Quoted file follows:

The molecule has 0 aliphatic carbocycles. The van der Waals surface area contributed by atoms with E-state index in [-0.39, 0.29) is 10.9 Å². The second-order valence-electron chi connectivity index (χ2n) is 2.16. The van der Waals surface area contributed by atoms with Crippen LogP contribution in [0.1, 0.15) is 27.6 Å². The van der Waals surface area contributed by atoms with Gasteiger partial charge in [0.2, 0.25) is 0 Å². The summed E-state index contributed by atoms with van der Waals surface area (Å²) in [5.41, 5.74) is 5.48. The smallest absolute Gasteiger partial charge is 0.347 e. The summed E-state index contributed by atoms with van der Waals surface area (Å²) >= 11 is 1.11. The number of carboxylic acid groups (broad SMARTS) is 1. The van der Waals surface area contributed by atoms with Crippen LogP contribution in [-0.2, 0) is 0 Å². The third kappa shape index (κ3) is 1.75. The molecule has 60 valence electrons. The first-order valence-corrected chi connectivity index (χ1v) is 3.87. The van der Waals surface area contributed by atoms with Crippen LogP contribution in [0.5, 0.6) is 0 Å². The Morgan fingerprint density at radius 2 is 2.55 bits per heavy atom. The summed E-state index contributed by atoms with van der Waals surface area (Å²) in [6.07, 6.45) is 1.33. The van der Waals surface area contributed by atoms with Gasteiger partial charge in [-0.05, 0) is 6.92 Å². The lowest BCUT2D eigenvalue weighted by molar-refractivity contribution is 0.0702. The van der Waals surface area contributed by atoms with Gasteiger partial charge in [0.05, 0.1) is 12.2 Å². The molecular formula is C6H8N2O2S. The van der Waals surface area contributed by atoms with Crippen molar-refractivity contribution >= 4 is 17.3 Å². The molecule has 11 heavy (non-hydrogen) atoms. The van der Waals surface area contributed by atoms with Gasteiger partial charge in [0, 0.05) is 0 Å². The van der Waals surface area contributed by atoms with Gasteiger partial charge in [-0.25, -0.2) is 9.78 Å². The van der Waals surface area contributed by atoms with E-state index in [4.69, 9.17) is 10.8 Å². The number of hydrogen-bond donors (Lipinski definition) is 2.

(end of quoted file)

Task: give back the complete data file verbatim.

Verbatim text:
The molecule has 0 aliphatic carbocycles. The van der Waals surface area contributed by atoms with E-state index in [-0.39, 0.29) is 10.9 Å². The second-order valence-electron chi connectivity index (χ2n) is 2.16. The van der Waals surface area contributed by atoms with Crippen LogP contribution in [0.1, 0.15) is 27.6 Å². The van der Waals surface area contributed by atoms with Gasteiger partial charge in [0.2, 0.25) is 0 Å². The summed E-state index contributed by atoms with van der Waals surface area (Å²) in [5.41, 5.74) is 5.48. The smallest absolute Gasteiger partial charge is 0.347 e. The summed E-state index contributed by atoms with van der Waals surface area (Å²) >= 11 is 1.11. The number of carboxylic acid groups (broad SMARTS) is 1. The van der Waals surface area contributed by atoms with Crippen LogP contribution in [-0.2, 0) is 0 Å². The third kappa shape index (κ3) is 1.75. The molecule has 60 valence electrons. The first-order valence-corrected chi connectivity index (χ1v) is 3.87. The van der Waals surface area contributed by atoms with Crippen LogP contribution in [0.5, 0.6) is 0 Å². The Morgan fingerprint density at radius 2 is 2.55 bits per heavy atom. The summed E-state index contributed by atoms with van der Waals surface area (Å²) in [6.07, 6.45) is 1.33. The van der Waals surface area contributed by atoms with Gasteiger partial charge in [-0.05, 0) is 6.92 Å². The lowest BCUT2D eigenvalue weighted by molar-refractivity contribution is 0.0702. The van der Waals surface area contributed by atoms with Gasteiger partial charge in [0.05, 0.1) is 12.2 Å². The molecular formula is C6H8N2O2S. The van der Waals surface area contributed by atoms with Crippen molar-refractivity contribution >= 4 is 17.3 Å². The molecule has 11 heavy (non-hydrogen) atoms. The van der Waals surface area contributed by atoms with Gasteiger partial charge in [0, 0.05) is 0 Å². The van der Waals surface area contributed by atoms with Gasteiger partial charge in [-0.25, -0.2) is 9.78 Å². The van der Waals surface area contributed by atoms with E-state index in [4.69, 9.17) is 10.8 Å². The number of hydrogen-bond donors (Lipinski definition) is 2.